Varied theoretical approaches to answering the above questions come from the fields of cultural studies, phenomenology, feminist psychodynamic theory, socialization theory, and developmental systems theory. Developmental systems theory seems especially versatile. It has been applied to diverse levels of organization: biologists use the theory to study the emergence of order as an embryo develops from a single cell into a complex organism; cognitive scientists apply systems theory to the understanding of brain function; developmental psychologists use systems theory to understand the emergence of complex motor skills and basic cognition, and political theorists use systems theory to study complex multinational behaviors. We are interested in the applications it might have to the study of embodiment.

 We seek applicants from all fields, but especially from cultural studies, feminist social psychology, developmental psychology, developmental biology, history of the body, anthropology, cognitive psychology, and sexuality studies. As a group we will explore theories that attempt to combine biology and culture in flexible and imaginative ways. We are especially eager to find scholars who are interested in applying developmental systems theory to the study of the development of gender awareness, gender identity, forms of sexual desire, brain and hormone development and the cultural and historically specific expression of gendered or racialized traits. We therefore welcome scholars who have a background in DST even if they have not previously worked on gender or race; similarly we welcome scholars from all fields who work on gender and/or race and who are interested in pursuing theories that blend biological, sociological, historical, or cultural approaches to the problem of embodiment.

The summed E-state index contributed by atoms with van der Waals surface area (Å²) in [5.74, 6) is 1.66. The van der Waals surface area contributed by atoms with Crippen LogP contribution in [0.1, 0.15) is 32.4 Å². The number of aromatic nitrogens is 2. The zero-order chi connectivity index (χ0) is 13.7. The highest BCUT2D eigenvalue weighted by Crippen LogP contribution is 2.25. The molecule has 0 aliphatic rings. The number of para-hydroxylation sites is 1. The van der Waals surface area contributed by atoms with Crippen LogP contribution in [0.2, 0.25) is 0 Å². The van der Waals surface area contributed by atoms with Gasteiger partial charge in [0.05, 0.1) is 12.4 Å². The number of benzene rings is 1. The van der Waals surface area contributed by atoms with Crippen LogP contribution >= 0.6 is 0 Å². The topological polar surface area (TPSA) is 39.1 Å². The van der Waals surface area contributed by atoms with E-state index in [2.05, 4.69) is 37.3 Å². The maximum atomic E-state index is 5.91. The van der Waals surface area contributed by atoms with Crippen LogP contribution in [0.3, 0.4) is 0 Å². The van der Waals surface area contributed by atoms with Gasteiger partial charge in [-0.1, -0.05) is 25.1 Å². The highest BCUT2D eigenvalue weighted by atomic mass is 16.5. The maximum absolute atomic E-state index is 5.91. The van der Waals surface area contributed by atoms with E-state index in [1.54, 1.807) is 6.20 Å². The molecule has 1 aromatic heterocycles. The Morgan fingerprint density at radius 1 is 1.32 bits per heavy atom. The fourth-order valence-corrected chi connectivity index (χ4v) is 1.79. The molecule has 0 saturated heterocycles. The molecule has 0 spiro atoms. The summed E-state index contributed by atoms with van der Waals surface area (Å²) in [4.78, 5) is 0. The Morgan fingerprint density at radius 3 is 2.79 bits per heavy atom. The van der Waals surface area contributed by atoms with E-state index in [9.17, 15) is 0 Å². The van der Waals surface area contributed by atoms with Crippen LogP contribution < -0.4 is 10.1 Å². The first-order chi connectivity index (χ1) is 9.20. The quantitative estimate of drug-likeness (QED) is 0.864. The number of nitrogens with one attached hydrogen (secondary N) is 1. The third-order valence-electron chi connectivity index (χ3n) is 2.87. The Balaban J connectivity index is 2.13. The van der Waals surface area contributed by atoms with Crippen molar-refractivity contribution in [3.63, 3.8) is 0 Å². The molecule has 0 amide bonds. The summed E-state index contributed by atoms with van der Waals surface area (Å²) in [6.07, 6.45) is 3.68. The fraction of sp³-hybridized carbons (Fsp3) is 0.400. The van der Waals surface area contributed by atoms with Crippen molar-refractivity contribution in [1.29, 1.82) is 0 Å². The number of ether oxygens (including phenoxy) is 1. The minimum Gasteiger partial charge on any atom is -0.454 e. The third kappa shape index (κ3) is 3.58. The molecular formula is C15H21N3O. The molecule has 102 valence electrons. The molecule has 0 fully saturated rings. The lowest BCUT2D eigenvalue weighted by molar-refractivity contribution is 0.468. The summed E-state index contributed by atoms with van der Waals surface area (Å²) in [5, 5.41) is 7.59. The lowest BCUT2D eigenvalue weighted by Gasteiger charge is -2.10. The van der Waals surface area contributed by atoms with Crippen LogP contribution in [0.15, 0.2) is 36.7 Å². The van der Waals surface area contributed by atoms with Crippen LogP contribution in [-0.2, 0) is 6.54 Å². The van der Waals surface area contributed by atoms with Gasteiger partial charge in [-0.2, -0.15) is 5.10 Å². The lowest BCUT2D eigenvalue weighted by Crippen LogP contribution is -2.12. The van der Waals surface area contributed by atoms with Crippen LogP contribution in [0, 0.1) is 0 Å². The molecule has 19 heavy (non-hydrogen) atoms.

Post-Doctoral Fellowships Fellowships are open to scholars from all disciplines. Recipients may not hold a tenured position in an American college or university. Preference will be given to projects in which there is significant scholarly and theoretical attention given to the question of embodiment. This is a residential fellowship. Fellows participate weekly in the Pembroke Seminar, present two public papers during the year, and pursue individual research. Brown University is an EEO/AA employer. The Center particularly encourages third world and minority scholars to apply.

 The term of appointment is September 1, 2002-May 31, 2003. The stipend is $30,000.

 For application forms contact Elizabeth Barboza. Phone: 401-863-2643. E-mail:
 [log in to unmask] The mailing address of the Center is Box 1958, Brown University, Providence, RI 02912. The deadline for applications is December 11, 2001. Selection will be announced in February.
 Affiliation for Visiting Scholars Scholars with independent support who are interested in the 2002-03 research topic and who wish to take part in the Pembroke Seminar are invited to apply for affiliation with the Center. For more information, contact Elizabeth Barboza (see above for phone and addresses).

--------Message 2 of 3: CSHPS Call for Papers ---------

The Canadian Society for History and Philosophy of Science (CSHPS) is holding its annual conference at University of Toronto, 26-28 May 2002. The program committee invites historians, philosophers and other scholars of the social sciences and humanities to submit paper, panel or workshop proposals.